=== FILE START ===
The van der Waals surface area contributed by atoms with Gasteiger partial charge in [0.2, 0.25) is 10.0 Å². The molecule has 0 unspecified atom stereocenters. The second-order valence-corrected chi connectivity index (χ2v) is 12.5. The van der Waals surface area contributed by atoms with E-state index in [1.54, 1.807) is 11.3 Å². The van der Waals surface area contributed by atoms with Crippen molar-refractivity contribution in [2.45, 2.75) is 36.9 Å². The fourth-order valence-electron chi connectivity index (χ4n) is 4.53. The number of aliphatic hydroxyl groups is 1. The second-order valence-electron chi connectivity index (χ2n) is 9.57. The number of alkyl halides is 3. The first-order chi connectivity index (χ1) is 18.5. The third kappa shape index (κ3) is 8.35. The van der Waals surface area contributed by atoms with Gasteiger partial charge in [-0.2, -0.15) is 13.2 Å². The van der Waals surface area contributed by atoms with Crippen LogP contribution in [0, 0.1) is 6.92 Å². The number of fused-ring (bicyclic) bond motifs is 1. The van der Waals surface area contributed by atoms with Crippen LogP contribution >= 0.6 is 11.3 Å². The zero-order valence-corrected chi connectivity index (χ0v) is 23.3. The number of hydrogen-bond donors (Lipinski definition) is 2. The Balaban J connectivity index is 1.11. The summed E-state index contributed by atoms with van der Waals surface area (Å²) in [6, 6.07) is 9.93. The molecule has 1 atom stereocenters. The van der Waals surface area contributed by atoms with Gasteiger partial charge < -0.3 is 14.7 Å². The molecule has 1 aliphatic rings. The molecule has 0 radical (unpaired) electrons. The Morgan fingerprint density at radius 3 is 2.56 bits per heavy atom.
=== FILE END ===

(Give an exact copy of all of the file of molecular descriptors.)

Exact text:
The van der Waals surface area contributed by atoms with Gasteiger partial charge in [0.2, 0.25) is 10.0 Å². The molecule has 0 unspecified atom stereocenters. The second-order valence-corrected chi connectivity index (χ2v) is 12.5. The van der Waals surface area contributed by atoms with E-state index in [1.54, 1.807) is 11.3 Å². The van der Waals surface area contributed by atoms with Crippen molar-refractivity contribution in [2.45, 2.75) is 36.9 Å². The fourth-order valence-electron chi connectivity index (χ4n) is 4.53. The number of aliphatic hydroxyl groups is 1. The second-order valence-electron chi connectivity index (χ2n) is 9.57. The number of alkyl halides is 3. The first-order chi connectivity index (χ1) is 18.5. The third kappa shape index (κ3) is 8.35. The van der Waals surface area contributed by atoms with Gasteiger partial charge in [-0.2, -0.15) is 13.2 Å². The van der Waals surface area contributed by atoms with Crippen LogP contribution in [0, 0.1) is 6.92 Å². The number of fused-ring (bicyclic) bond motifs is 1. The van der Waals surface area contributed by atoms with Crippen LogP contribution >= 0.6 is 11.3 Å². The zero-order valence-corrected chi connectivity index (χ0v) is 23.3. The number of hydrogen-bond donors (Lipinski definition) is 2. The Balaban J connectivity index is 1.11. The summed E-state index contributed by atoms with van der Waals surface area (Å²) in [6, 6.07) is 9.93. The molecule has 1 atom stereocenters. The van der Waals surface area contributed by atoms with Gasteiger partial charge < -0.3 is 14.7 Å². The molecule has 1 aliphatic rings. The molecule has 0 radical (unpaired) electrons. The Morgan fingerprint density at radius 3 is 2.56 bits per heavy atom.